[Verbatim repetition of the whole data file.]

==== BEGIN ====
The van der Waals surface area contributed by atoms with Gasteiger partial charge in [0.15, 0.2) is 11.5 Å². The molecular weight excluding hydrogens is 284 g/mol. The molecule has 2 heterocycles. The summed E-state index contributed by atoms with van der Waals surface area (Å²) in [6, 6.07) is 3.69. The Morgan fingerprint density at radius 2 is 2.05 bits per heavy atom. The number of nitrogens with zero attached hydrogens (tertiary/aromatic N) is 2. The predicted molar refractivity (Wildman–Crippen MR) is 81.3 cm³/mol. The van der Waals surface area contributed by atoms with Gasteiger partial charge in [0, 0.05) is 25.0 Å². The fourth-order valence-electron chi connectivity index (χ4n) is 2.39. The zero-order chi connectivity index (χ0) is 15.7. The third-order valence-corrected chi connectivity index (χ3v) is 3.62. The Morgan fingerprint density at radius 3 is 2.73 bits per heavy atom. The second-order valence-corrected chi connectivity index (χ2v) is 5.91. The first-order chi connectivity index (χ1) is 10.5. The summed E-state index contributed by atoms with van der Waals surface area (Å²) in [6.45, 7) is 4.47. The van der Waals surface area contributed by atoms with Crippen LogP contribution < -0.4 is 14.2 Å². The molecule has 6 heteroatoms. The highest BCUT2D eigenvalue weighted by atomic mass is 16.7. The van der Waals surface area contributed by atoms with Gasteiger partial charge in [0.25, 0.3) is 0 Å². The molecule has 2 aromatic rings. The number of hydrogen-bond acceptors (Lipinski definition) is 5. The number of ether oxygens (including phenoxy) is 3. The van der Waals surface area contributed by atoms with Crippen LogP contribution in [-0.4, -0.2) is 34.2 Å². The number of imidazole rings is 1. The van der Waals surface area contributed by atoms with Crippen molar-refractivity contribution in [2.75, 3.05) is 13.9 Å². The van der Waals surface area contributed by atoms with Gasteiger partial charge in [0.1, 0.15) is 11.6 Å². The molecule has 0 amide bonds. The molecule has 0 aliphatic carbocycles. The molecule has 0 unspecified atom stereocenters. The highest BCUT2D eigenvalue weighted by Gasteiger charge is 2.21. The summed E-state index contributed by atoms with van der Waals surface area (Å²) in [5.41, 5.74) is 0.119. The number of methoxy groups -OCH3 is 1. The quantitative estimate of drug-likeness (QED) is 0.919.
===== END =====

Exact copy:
The van der Waals surface area contributed by atoms with Gasteiger partial charge in [0.15, 0.2) is 11.5 Å². The molecular weight excluding hydrogens is 284 g/mol. The molecule has 2 heterocycles. The summed E-state index contributed by atoms with van der Waals surface area (Å²) in [6, 6.07) is 3.69. The Morgan fingerprint density at radius 2 is 2.05 bits per heavy atom. The number of nitrogens with zero attached hydrogens (tertiary/aromatic N) is 2. The predicted molar refractivity (Wildman–Crippen MR) is 81.3 cm³/mol. The van der Waals surface area contributed by atoms with Gasteiger partial charge in [0, 0.05) is 25.0 Å². The fourth-order valence-electron chi connectivity index (χ4n) is 2.39. The zero-order chi connectivity index (χ0) is 15.7. The third-order valence-corrected chi connectivity index (χ3v) is 3.62. The Morgan fingerprint density at radius 3 is 2.73 bits per heavy atom. The second-order valence-corrected chi connectivity index (χ2v) is 5.91. The first-order chi connectivity index (χ1) is 10.5. The summed E-state index contributed by atoms with van der Waals surface area (Å²) in [6.45, 7) is 4.47. The van der Waals surface area contributed by atoms with Crippen LogP contribution < -0.4 is 14.2 Å². The molecule has 6 heteroatoms. The highest BCUT2D eigenvalue weighted by atomic mass is 16.7. The van der Waals surface area contributed by atoms with Gasteiger partial charge in [0.25, 0.3) is 0 Å². The molecule has 2 aromatic rings. The number of hydrogen-bond acceptors (Lipinski definition) is 5. The number of ether oxygens (including phenoxy) is 3. The van der Waals surface area contributed by atoms with Crippen LogP contribution in [-0.4, -0.2) is 34.2 Å². The number of imidazole rings is 1. The van der Waals surface area contributed by atoms with Crippen molar-refractivity contribution in [2.75, 3.05) is 13.9 Å². The van der Waals surface area contributed by atoms with Gasteiger partial charge in [0.1, 0.15) is 11.6 Å². The molecule has 0 amide bonds. The molecule has 0 aliphatic carbocycles. The molecule has 0 unspecified atom stereocenters. The highest BCUT2D eigenvalue weighted by Gasteiger charge is 2.21. The summed E-state index contributed by atoms with van der Waals surface area (Å²) in [5.41, 5.74) is 0.119. The number of methoxy groups -OCH3 is 1. The quantitative estimate of drug-likeness (QED) is 0.919.